Step 1: Calculate the middle element (50) and compare it with the element we need to search i.e. 12. Since they are not equal and 12 < 50, consider the left sub-array only.

int middle = (left + right) / 2; 
if (sorted_array[middle] == element) 
    return middle; 

Step 2: Since 12<50 we will again make a call to the function. Now our left index remains the same i.e. 0 but our we'll change our right index to middle-1 i.e. 3.
So we will now consider our array from 0-3 only. And we'll search in that.

if (sorted_array[middle] > element) 
    return BinarySearch(sorted_array, left, middle - 1, element); 

Step3: Now since 12 matches with the middle element, it'll return its index to the last call which has been made to this function. And that function will return the index which is 1 to the main function.

if(sorted_array[middle] == element) 
    return middle; 
Full Code
#include <bits/stdc++.h>
using namespace std;
int BinarySearch(int sorted_array[], int left, int right, int element) 
{ 
    if (right >= left) 
    { 
        int middle = (left + right) / 2; 
        // If the element is present at the middle itself 
        if (sorted_array[middle] == element) 
            return middle; 
        // If element < middle, then it can only be present in left subarray 
        if (sorted_array[middle] > element) 
            return BinarySearch(sorted_array, left, middle - 1, element); 
        // Else the element can only be present in right subarray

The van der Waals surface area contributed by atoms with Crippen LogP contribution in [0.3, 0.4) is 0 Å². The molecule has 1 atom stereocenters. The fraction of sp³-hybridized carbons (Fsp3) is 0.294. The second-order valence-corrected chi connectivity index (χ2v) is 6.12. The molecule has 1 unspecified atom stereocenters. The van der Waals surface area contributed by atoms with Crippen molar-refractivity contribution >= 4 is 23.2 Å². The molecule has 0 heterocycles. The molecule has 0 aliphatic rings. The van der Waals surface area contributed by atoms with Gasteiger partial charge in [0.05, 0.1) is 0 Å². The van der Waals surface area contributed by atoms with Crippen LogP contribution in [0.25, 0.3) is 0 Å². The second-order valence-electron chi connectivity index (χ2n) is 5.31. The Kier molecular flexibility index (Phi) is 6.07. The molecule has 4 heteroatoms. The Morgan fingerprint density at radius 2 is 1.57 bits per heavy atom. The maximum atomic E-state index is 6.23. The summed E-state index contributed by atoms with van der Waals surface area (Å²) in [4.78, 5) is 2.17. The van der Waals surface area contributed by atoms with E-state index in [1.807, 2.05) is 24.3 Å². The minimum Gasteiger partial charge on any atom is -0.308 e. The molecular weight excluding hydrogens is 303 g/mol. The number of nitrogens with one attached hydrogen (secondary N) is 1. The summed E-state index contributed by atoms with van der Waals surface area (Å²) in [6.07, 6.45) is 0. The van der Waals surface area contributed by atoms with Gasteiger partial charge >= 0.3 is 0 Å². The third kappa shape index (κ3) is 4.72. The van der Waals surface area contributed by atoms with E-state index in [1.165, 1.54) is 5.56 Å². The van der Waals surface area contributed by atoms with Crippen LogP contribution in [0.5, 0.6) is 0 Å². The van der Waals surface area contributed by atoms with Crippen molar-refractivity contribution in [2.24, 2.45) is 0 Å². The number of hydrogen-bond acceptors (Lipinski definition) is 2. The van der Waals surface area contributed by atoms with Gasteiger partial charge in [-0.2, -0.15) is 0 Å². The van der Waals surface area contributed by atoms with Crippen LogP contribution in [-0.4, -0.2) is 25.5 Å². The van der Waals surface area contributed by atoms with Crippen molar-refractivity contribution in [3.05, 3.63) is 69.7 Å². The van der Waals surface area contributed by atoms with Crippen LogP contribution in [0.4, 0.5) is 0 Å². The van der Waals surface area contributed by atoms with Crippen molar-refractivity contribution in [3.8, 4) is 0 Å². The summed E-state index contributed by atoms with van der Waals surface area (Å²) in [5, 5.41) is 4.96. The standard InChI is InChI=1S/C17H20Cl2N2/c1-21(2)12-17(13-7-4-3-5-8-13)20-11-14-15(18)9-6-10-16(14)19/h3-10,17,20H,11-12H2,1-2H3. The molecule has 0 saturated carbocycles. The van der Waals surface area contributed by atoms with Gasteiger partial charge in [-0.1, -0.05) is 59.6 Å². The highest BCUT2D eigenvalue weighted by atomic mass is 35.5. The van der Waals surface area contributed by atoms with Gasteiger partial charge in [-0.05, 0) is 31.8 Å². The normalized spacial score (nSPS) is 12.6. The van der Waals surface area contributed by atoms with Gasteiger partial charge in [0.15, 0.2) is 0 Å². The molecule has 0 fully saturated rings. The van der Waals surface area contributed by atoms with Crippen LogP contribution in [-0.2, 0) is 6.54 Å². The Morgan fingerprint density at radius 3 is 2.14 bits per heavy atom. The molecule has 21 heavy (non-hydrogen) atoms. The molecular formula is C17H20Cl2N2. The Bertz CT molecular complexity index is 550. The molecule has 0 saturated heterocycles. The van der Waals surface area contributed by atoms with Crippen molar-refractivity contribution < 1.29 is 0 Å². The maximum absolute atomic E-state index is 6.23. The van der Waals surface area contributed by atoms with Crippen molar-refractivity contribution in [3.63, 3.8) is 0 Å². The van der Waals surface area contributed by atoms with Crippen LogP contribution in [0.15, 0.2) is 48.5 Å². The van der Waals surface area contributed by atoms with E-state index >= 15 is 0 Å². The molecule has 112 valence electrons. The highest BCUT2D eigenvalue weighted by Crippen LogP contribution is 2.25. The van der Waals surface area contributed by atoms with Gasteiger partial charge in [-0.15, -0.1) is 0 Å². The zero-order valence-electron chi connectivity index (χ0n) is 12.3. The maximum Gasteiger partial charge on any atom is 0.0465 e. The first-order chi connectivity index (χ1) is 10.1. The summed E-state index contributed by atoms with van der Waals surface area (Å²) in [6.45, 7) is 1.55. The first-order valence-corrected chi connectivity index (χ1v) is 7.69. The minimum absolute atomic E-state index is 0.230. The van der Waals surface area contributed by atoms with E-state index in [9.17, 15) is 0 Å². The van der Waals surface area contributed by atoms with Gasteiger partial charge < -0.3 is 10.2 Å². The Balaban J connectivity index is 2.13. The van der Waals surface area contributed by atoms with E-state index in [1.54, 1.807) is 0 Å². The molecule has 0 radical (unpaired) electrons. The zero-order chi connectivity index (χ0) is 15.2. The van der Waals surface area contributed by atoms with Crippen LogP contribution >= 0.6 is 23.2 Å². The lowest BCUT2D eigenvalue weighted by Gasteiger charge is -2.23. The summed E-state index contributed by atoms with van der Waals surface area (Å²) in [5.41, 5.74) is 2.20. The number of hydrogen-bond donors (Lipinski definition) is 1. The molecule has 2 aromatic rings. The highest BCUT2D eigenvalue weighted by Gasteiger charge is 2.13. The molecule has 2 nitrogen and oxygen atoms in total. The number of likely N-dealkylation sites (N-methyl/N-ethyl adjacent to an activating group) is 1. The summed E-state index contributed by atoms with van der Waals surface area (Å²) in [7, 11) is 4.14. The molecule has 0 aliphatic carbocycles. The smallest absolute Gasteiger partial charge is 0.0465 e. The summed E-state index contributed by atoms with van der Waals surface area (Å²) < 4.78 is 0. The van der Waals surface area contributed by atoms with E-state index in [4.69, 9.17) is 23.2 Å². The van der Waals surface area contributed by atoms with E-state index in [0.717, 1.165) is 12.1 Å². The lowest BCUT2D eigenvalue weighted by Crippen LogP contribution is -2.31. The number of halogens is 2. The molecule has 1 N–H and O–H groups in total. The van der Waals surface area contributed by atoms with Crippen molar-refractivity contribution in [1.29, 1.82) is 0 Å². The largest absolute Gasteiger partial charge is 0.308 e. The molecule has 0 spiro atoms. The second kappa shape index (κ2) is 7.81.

return BinarySearch(sorted_array, middle + 1, right, element); 
    } 
    // We reach here when element is not 
    // present in array 
    return -1;  
} 
int main()
{
    int a[] = { 1, 5, 7, 3, 4, 8, 2, 9, 6 };
    int element = 5;
    int size = sizeof(a) / sizeof(a[0]); 
    sort(a, a + size);
    int result = BinarySearch(a, 0, size - 1, element); 
    if(result == -1)
        cout<<"Element is not present in array";
    else
        cout<<"Element is present at index "<< result;
    return 0;
}

3) STL Function

binary_search(startaddress, endaddress, valuetofind)
The behavior of this function template is equivalent to:

template <class ForwardIterator, class T>
  bool binary_search (ForwardIterator first, ForwardIterator last, const T& val)
{
  first = std::lower_bound(first,last,val);
  return (first!=last && !(val<*first));
}

Returns true if any element in the range [startaddress,endaddress) is equivalent to valuetofind, and false otherwise.

#include <bits/stdc++.h>
using namespace std;
int main()
{
    int a[] = { 10, 12, 20, 32, 50, 55, 65, 80, 99 };
    int element = 12;
    int size = sizeof(a) / sizeof(a[0]); 
    sort(a, a + size);
    if (binary_search(a, a + size, element)) 
        cout << "\nElement found in the array"; 
    else
        cout << "\nElement not found in the array"; 
    return 0;
}

With this article at OpenGenus, you must have the complete idea of implementing Binary Search in C++. Enjoy.